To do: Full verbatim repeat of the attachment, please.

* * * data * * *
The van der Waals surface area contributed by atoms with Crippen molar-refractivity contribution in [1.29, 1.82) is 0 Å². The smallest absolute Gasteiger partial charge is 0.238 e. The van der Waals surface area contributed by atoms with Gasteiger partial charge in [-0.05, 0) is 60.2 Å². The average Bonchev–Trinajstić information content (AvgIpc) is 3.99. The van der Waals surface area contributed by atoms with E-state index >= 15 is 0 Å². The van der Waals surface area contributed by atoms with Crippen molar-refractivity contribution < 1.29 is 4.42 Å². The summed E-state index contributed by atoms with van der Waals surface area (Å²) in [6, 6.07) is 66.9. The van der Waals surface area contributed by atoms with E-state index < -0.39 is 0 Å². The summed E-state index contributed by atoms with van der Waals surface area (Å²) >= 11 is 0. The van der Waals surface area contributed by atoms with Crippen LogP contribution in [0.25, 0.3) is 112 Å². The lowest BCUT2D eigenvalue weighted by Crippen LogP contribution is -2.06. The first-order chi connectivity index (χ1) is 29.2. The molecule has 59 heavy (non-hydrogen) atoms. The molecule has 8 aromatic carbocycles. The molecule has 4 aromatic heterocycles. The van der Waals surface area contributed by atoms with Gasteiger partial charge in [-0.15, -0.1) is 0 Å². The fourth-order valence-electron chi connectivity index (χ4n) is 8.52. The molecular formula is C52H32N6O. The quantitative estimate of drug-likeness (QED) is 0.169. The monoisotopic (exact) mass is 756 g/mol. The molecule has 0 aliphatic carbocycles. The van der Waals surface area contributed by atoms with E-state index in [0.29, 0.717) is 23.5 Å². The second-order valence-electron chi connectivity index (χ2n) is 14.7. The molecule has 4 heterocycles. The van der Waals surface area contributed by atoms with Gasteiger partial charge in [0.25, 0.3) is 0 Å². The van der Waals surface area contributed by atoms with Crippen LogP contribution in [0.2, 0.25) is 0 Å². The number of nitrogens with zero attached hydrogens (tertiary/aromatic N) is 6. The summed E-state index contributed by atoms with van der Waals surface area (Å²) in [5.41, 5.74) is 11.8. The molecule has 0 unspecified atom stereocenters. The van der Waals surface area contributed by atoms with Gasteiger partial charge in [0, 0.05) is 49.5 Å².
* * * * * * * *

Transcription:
The van der Waals surface area contributed by atoms with Crippen molar-refractivity contribution in [1.29, 1.82) is 0 Å². The smallest absolute Gasteiger partial charge is 0.238 e. The van der Waals surface area contributed by atoms with Gasteiger partial charge in [-0.05, 0) is 60.2 Å². The average Bonchev–Trinajstić information content (AvgIpc) is 3.99. The van der Waals surface area contributed by atoms with E-state index >= 15 is 0 Å². The van der Waals surface area contributed by atoms with Crippen molar-refractivity contribution < 1.29 is 4.42 Å². The summed E-state index contributed by atoms with van der Waals surface area (Å²) in [6, 6.07) is 66.9. The van der Waals surface area contributed by atoms with E-state index < -0.39 is 0 Å². The summed E-state index contributed by atoms with van der Waals surface area (Å²) >= 11 is 0. The van der Waals surface area contributed by atoms with Crippen LogP contribution in [0.25, 0.3) is 112 Å². The lowest BCUT2D eigenvalue weighted by Crippen LogP contribution is -2.06. The first-order chi connectivity index (χ1) is 29.2. The molecule has 59 heavy (non-hydrogen) atoms. The molecule has 8 aromatic carbocycles. The molecule has 4 aromatic heterocycles. The van der Waals surface area contributed by atoms with Gasteiger partial charge in [-0.15, -0.1) is 0 Å². The fourth-order valence-electron chi connectivity index (χ4n) is 8.52. The molecular formula is C52H32N6O. The quantitative estimate of drug-likeness (QED) is 0.169. The monoisotopic (exact) mass is 756 g/mol. The molecule has 0 aliphatic carbocycles. The van der Waals surface area contributed by atoms with E-state index in [0.29, 0.717) is 23.5 Å². The second-order valence-electron chi connectivity index (χ2n) is 14.7. The molecule has 4 heterocycles. The van der Waals surface area contributed by atoms with Gasteiger partial charge in [0.25, 0.3) is 0 Å². The van der Waals surface area contributed by atoms with Crippen LogP contribution in [0.2, 0.25) is 0 Å². The number of nitrogens with zero attached hydrogens (tertiary/aromatic N) is 6. The summed E-state index contributed by atoms with van der Waals surface area (Å²) in [5.41, 5.74) is 11.8. The molecule has 0 unspecified atom stereocenters. The van der Waals surface area contributed by atoms with Gasteiger partial charge in [0, 0.05) is 49.5 Å².